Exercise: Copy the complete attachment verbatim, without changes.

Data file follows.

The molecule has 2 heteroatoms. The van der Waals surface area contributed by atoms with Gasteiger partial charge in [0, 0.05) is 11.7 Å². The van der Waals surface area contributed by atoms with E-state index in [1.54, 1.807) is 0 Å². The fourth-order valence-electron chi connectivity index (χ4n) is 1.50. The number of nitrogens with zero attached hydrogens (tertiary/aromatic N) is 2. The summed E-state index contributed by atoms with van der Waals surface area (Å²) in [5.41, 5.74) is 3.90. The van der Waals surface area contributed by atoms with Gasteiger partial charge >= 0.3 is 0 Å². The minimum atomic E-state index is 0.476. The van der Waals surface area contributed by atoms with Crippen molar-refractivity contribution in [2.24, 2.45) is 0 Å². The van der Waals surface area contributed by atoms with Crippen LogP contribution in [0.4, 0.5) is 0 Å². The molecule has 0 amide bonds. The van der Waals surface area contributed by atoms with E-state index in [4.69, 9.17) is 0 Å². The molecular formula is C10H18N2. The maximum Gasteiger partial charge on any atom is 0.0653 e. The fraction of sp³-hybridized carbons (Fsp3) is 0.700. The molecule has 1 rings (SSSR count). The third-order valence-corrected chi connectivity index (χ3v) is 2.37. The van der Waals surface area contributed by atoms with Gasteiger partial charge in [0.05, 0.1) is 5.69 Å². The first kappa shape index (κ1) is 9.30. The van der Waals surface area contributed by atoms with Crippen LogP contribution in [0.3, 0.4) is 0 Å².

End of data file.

The molecule has 2 heteroatoms. The van der Waals surface area contributed by atoms with Gasteiger partial charge in [0, 0.05) is 11.7 Å². The van der Waals surface area contributed by atoms with E-state index in [1.54, 1.807) is 0 Å². The fourth-order valence-electron chi connectivity index (χ4n) is 1.50. The number of nitrogens with zero attached hydrogens (tertiary/aromatic N) is 2. The summed E-state index contributed by atoms with van der Waals surface area (Å²) in [5.41, 5.74) is 3.90. The van der Waals surface area contributed by atoms with Gasteiger partial charge >= 0.3 is 0 Å². The minimum atomic E-state index is 0.476. The van der Waals surface area contributed by atoms with Crippen molar-refractivity contribution in [2.24, 2.45) is 0 Å². The van der Waals surface area contributed by atoms with Crippen LogP contribution in [0.4, 0.5) is 0 Å². The molecule has 0 amide bonds. The van der Waals surface area contributed by atoms with E-state index in [4.69, 9.17) is 0 Å². The molecular formula is C10H18N2. The maximum Gasteiger partial charge on any atom is 0.0653 e. The fraction of sp³-hybridized carbons (Fsp3) is 0.700. The molecule has 1 rings (SSSR count). The third-order valence-corrected chi connectivity index (χ3v) is 2.37. The van der Waals surface area contributed by atoms with Gasteiger partial charge in [0.05, 0.1) is 5.69 Å². The first kappa shape index (κ1) is 9.30. The van der Waals surface area contributed by atoms with Crippen LogP contribution in [0.3, 0.4) is 0 Å².